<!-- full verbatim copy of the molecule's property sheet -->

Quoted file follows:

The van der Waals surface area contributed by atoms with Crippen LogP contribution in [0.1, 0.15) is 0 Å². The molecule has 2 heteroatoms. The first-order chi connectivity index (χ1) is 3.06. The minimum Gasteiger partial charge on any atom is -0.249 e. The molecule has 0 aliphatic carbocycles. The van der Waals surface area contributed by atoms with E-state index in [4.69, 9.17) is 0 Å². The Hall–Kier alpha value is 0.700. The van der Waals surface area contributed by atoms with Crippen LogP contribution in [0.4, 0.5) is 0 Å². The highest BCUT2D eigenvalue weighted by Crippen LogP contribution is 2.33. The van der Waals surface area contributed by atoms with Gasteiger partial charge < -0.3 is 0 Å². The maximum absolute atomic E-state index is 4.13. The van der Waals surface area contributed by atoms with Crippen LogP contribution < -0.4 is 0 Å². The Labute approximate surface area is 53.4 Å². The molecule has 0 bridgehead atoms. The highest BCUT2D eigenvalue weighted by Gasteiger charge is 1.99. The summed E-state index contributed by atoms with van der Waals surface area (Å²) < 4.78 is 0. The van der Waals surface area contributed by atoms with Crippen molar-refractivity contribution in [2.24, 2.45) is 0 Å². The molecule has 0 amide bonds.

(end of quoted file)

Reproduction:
The van der Waals surface area contributed by atoms with Crippen LogP contribution in [0.1, 0.15) is 0 Å². The molecule has 2 heteroatoms. The first-order chi connectivity index (χ1) is 3.06. The minimum Gasteiger partial charge on any atom is -0.249 e. The molecule has 0 aliphatic carbocycles. The van der Waals surface area contributed by atoms with E-state index in [4.69, 9.17) is 0 Å². The Hall–Kier alpha value is 0.700. The van der Waals surface area contributed by atoms with Crippen LogP contribution in [0.4, 0.5) is 0 Å². The highest BCUT2D eigenvalue weighted by Crippen LogP contribution is 2.33. The van der Waals surface area contributed by atoms with Gasteiger partial charge < -0.3 is 0 Å². The maximum absolute atomic E-state index is 4.13. The van der Waals surface area contributed by atoms with Crippen LogP contribution < -0.4 is 0 Å². The Labute approximate surface area is 53.4 Å². The molecule has 0 bridgehead atoms. The highest BCUT2D eigenvalue weighted by Gasteiger charge is 1.99. The summed E-state index contributed by atoms with van der Waals surface area (Å²) < 4.78 is 0. The van der Waals surface area contributed by atoms with Crippen molar-refractivity contribution in [2.24, 2.45) is 0 Å². The molecule has 0 amide bonds.